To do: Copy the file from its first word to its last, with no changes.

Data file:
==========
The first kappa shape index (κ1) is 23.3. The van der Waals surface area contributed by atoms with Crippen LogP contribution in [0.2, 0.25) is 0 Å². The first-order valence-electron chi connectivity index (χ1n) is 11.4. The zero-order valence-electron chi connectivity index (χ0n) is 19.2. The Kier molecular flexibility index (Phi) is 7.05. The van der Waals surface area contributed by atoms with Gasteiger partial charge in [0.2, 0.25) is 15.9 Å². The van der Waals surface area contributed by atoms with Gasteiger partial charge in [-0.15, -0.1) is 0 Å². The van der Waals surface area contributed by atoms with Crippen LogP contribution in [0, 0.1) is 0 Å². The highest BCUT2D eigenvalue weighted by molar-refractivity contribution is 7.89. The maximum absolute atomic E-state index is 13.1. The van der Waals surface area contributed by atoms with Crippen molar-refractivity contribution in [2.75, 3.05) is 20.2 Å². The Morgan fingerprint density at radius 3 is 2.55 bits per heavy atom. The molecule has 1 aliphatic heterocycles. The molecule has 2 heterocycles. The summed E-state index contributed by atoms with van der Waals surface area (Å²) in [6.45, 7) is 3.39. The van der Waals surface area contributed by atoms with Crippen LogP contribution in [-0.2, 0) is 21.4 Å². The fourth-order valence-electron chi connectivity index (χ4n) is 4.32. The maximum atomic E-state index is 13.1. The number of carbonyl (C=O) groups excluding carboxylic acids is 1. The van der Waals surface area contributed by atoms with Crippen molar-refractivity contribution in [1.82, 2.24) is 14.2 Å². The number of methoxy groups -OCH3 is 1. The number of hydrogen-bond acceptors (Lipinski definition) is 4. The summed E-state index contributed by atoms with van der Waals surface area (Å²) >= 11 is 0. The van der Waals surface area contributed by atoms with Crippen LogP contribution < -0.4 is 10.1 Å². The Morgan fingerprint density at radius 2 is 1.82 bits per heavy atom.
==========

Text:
The first kappa shape index (κ1) is 23.3. The van der Waals surface area contributed by atoms with Crippen LogP contribution in [0.2, 0.25) is 0 Å². The first-order valence-electron chi connectivity index (χ1n) is 11.4. The zero-order valence-electron chi connectivity index (χ0n) is 19.2. The Kier molecular flexibility index (Phi) is 7.05. The van der Waals surface area contributed by atoms with Gasteiger partial charge in [0.2, 0.25) is 15.9 Å². The van der Waals surface area contributed by atoms with Gasteiger partial charge in [-0.15, -0.1) is 0 Å². The van der Waals surface area contributed by atoms with Crippen LogP contribution in [0, 0.1) is 0 Å². The highest BCUT2D eigenvalue weighted by molar-refractivity contribution is 7.89. The maximum absolute atomic E-state index is 13.1. The van der Waals surface area contributed by atoms with Crippen molar-refractivity contribution in [2.75, 3.05) is 20.2 Å². The Morgan fingerprint density at radius 3 is 2.55 bits per heavy atom. The molecule has 1 aliphatic heterocycles. The molecule has 2 heterocycles. The summed E-state index contributed by atoms with van der Waals surface area (Å²) in [6.45, 7) is 3.39. The van der Waals surface area contributed by atoms with Crippen LogP contribution in [-0.2, 0) is 21.4 Å². The fourth-order valence-electron chi connectivity index (χ4n) is 4.32. The maximum atomic E-state index is 13.1. The number of carbonyl (C=O) groups excluding carboxylic acids is 1. The van der Waals surface area contributed by atoms with Crippen molar-refractivity contribution in [1.82, 2.24) is 14.2 Å². The number of methoxy groups -OCH3 is 1. The number of hydrogen-bond acceptors (Lipinski definition) is 4. The summed E-state index contributed by atoms with van der Waals surface area (Å²) >= 11 is 0. The van der Waals surface area contributed by atoms with Crippen LogP contribution < -0.4 is 10.1 Å². The Morgan fingerprint density at radius 2 is 1.82 bits per heavy atom.